Standards Committee publishes report that found Michael Farrugia breached ethics

Michael Farrugia contends it was an inter-ministerial committee that proposed Mrieħel be added as a high-rise zone as parliament’s Standards Committee publishes ethics probe

Labour MP Michael Farrugia
Labour MP Michael Farrugia

Parliament’s Standards Committee on Thursday published the report that found Michael Farrugia breached ethics by giving wrong information on the inclusion of Mrieħel as a high-rise zone.

The committee chaired by Speaker Anglu Farrugia received the report from Standards Commissioner Joseph Azzopardi on Tuesday and as per procedure had to decide whether to publish it.

The MPs, as has been customary practice, agreed to publish the report and hold further sessions to evaluate the findings and decide what course of action to take.

MaltaToday revealed the report’s findings on Tuesday.

The ethics probe started after a complaint by independent election candidate Arnold Cassola back in 2020, following comments Farrugia had given the Times of Malta.

Farrugia had been asked on a meeting he had with Yorgen Fenech in 2014, a time when the MP was parliamentary secretary responsible for planning.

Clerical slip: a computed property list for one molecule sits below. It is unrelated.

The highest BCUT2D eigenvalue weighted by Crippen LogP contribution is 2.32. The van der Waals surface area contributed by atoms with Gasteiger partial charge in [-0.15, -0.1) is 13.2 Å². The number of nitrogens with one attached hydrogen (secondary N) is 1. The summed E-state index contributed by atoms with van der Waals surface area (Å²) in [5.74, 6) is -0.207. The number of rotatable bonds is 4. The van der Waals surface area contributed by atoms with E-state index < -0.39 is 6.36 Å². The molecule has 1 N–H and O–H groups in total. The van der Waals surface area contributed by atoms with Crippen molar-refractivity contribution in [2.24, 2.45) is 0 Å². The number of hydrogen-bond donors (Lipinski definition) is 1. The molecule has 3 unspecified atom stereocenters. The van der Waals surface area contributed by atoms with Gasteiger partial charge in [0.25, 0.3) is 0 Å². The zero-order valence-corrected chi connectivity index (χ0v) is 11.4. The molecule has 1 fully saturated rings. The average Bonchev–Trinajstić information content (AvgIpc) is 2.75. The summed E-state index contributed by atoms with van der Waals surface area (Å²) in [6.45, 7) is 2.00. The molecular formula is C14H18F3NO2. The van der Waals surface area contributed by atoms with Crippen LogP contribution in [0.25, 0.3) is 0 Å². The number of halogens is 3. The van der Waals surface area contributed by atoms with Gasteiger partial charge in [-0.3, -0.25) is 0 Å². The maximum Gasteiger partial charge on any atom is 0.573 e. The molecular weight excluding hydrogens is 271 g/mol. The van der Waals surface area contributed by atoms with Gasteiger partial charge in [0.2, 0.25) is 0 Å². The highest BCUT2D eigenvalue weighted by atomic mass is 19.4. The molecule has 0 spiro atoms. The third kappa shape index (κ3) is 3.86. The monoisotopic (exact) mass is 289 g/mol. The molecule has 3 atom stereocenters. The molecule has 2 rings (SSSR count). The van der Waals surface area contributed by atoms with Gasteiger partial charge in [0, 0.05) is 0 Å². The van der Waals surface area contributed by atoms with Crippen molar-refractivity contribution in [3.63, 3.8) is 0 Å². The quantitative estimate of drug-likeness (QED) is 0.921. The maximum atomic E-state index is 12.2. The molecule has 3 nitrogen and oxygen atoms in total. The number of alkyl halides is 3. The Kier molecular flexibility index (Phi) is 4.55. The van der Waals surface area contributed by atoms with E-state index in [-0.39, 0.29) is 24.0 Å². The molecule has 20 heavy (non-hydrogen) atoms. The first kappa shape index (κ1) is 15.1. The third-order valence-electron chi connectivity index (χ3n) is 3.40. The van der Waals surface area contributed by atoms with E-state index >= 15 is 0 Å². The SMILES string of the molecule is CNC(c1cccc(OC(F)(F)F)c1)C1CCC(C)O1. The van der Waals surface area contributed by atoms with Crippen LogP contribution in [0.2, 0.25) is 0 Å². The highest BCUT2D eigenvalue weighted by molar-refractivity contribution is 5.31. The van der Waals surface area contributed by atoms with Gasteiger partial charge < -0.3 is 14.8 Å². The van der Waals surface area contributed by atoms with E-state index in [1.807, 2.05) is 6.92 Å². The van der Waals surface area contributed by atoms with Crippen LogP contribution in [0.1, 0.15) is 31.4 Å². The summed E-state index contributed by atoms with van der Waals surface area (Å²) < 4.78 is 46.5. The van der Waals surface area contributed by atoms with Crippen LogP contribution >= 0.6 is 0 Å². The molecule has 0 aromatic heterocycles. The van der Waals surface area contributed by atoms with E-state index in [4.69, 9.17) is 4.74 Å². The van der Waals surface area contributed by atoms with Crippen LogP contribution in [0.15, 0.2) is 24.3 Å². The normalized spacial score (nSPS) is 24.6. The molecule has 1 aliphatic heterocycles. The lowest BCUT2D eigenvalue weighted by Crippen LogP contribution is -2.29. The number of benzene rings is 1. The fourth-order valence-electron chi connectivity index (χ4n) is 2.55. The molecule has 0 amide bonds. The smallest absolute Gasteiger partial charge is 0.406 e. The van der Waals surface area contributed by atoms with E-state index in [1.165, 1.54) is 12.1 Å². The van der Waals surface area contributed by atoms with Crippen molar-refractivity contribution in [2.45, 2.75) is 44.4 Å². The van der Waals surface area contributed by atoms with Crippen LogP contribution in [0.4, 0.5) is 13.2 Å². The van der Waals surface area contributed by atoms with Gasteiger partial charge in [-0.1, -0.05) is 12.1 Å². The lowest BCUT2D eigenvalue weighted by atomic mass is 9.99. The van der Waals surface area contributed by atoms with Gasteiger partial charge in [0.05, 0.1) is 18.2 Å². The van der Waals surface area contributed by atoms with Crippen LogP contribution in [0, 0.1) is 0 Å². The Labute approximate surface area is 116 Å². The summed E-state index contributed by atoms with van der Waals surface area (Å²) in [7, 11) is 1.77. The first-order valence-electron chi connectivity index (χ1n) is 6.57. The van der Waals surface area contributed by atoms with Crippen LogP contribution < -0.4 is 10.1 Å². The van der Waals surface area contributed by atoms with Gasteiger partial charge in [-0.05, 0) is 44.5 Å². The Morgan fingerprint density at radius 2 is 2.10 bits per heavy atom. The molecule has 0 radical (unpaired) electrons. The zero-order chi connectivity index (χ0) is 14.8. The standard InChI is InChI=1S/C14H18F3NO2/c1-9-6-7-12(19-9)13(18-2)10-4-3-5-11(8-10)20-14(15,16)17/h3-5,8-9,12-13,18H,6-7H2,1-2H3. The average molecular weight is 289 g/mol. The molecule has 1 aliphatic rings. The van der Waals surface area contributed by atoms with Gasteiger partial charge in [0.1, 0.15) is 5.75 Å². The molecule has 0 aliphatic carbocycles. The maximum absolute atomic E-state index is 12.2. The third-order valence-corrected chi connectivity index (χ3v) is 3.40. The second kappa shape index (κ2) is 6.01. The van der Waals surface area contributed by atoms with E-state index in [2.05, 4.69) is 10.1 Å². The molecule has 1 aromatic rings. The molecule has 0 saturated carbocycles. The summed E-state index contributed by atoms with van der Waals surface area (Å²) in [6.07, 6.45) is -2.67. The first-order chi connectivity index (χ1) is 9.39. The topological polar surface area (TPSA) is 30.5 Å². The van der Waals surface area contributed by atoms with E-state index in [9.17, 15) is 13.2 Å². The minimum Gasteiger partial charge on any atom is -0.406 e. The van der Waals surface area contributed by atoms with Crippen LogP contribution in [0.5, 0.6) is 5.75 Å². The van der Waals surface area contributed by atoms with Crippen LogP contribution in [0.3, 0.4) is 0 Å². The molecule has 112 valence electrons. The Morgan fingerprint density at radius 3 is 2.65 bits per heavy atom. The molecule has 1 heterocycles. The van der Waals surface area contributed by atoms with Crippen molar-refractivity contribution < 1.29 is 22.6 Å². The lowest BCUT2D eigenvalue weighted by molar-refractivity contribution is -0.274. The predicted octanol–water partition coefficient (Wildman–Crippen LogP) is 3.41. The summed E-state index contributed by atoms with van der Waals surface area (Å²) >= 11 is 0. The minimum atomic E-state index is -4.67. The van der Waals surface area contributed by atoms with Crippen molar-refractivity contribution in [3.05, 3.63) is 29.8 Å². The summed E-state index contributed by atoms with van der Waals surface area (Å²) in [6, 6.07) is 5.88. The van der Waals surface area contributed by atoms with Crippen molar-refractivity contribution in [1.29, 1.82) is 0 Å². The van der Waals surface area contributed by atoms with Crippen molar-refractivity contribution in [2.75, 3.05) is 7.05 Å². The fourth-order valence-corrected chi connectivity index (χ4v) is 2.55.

On the same day of the meeting, Farrugia had written to the Planning Authority to include Mrieħel as a high-rise zone as part of a new policy limiting tall buildings to certain localities. Fenech’s family company benefitted from the inclusion of Mrieħel and went on to build the Quad Towers in partnership with the Gasan Group.

Cassola had accused Farrugia of lying about his meeting with Fenech and how Mrieħel came to be included in the new policy.

The Standards Commissioner exonerated Farrugia from the claims he lied about the Fenech meeting but found he had given the newspaper wrong information as to how the recommendation for Mrieħel to be included as a high-rise zone came to be.

Farrugia had told the Times the suggestion was made by a committee evaluating public feedback although no reference was made to Mrieħel by this committee.

However, he is now insisting there were two committees –the committee evaluating public feedback and an inter-ministerial committee that discussed government policy direction. Farrugia said he had been referring to the latter committee and in a letter to MPs on Thursday said he was willing to testify to this when appearing before them.

Farrugia said he had no objection for the Standards Commissioner's report to be published but complained that he learnt of the findings in his regard from the media, presumably a reference to MaltaToday.

Azzopardi’s ethics probe concluded that Farrugia should have verified his information before replying to the newspaper.

The Standard’s Commissioner also called for a regulated system of lobbying.